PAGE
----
It means that increasingly big technology companies are themselves geopolitical actors. So to understand the future of the world, you can't just look at the United States, Europe and China. You need to look at the big tech companies, too.

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China gets away with a lot these days in Hong Kong, Xinjiang, and elsewhere. That's because over the past decade, its economy has experienced explosive growth, making it an indispensable trading partner for almost every country in the world. At the same time, China has been expanding its share of the global economy, and is now set to overtake the US as the world's biggest economic powerhouse in the near term. We take a look at China's annual growth rate and share of the global economy based on GDP over the past decade.

The European Union is, for better or worse, the most ambitious experiment in human history in institutionalized multinational cooperation. Its success depends on the willingness of its members to abide by its rules.

In recent years, the populist-nationalist governments of former Communist bloc members Hungary and Poland have flouted some of those rules in order to boost their own popularity with citizens suspicious of the EU's liberal values on issues like immigration and minority rights. In response, the EU has scolded these "illiberal" governments and threatened forceful action – so far without much effect.

The fight between EU institutions and Poland and Hungary has escalated.

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Jon Lieber, head of Eurasia Group's coverage of political and policy developments in Washington, shares insights on US politics:

What is the legacy of Colin Powell?

Former Secretary of State Colin Powell tragically died of complications of COVID-19. He was the first Black Chairman of the Joint Chiefs of Staff, the first Black National Security Advisor and the first Black Secretary of State. And he leaves a legacy of a long career, dedicated almost entirely to public service.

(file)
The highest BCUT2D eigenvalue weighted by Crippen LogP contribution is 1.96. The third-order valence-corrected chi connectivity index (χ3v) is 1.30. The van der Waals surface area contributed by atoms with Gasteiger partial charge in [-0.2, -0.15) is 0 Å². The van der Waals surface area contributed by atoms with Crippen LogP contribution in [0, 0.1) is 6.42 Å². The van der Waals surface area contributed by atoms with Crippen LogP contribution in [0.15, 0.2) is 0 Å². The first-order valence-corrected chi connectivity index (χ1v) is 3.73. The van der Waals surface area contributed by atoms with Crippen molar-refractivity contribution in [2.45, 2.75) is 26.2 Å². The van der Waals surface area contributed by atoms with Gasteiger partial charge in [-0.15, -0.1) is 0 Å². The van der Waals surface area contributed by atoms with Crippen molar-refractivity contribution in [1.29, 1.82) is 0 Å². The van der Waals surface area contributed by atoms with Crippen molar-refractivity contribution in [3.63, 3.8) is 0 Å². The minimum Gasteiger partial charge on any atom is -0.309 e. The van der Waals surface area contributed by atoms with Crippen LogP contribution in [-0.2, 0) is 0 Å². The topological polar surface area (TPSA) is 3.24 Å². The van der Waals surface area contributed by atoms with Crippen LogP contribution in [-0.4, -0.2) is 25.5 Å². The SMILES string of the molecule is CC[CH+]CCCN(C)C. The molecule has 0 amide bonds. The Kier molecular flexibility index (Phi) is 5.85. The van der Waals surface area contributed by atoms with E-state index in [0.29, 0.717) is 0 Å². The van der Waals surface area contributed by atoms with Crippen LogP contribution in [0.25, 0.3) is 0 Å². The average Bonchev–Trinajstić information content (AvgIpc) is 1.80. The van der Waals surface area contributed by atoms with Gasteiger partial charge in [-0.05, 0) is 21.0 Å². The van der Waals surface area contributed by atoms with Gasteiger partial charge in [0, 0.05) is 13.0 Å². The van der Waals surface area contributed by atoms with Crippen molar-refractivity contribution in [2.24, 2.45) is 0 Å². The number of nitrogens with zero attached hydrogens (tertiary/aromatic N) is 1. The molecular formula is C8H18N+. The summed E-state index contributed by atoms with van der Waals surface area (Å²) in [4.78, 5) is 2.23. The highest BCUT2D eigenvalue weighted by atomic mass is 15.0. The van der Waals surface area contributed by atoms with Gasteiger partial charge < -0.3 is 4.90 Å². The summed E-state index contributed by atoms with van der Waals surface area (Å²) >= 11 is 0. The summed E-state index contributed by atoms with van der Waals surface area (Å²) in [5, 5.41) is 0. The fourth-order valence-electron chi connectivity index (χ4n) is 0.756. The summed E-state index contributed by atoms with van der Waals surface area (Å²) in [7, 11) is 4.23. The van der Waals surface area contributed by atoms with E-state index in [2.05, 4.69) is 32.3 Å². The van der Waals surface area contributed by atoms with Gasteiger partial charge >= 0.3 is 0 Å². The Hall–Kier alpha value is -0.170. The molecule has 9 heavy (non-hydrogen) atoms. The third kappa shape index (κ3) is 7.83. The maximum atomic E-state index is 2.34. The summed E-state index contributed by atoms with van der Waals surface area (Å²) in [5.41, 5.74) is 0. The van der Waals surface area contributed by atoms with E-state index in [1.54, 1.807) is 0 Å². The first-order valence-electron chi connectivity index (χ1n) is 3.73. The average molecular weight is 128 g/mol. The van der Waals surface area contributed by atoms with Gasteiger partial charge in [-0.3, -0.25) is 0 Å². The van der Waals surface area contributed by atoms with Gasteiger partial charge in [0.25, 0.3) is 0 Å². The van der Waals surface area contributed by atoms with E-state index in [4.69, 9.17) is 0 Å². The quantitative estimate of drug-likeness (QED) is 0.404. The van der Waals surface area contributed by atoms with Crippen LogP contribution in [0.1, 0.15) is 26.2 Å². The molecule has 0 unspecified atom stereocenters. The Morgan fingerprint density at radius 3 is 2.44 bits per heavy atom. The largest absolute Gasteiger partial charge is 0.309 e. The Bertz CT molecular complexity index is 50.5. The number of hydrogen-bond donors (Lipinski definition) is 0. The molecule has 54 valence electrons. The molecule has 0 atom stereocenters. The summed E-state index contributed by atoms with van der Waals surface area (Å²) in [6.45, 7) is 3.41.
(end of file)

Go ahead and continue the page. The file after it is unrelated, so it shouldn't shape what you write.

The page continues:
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Can this guy defeat Viktor Orban? Hungary's opposition movement of odd bedfellows has finally settled on the person they think has the best chance of defeating PM Viktor Orbán at the ballot box: Péter Márki-Zay, a politically conservative small-town mayor from southeastern Hungary, who beat out left-leaning European Parliament member Klara Dobrev in a weekend poll. Márki-Zay has a lot going for him: as a devout Catholic and father of seven it will be hard for the ultraconservative Orbán to paint him as a progressive threat, even as Márki-Zay reaches out to reassure left-leaning groups that he will protect LGBTQ rights. What's more, Márki-Zay has little political baggage: until recently he was a marketing executive. But can the relatively inexperienced Márki-Zay keep the various opposition factions happy? The stakes couldn't be higher: since taking power more than a decade ago, Orbán has deliberately made Hungary into an "illiberal" state, cracking down on the press, undermining the rule of law, and clashing with the EU. Bonus: if Márki-Zay stays in the news, you get to say "Hódmezővásárhely" the name of the city he currently runs.

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5,600: Myanmar's military junta will release from prison 5,600 people who were jailed for protesting against last February's coup. The gesture, the biggest act of amnesty since the junta took power, comes just days after the Association of Southeast Asian Nations, which rarely interferes in members' internal affairs, said it would exclude the head of Myanmar's military from an upcoming regional meeting.

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Colin Powell's legacy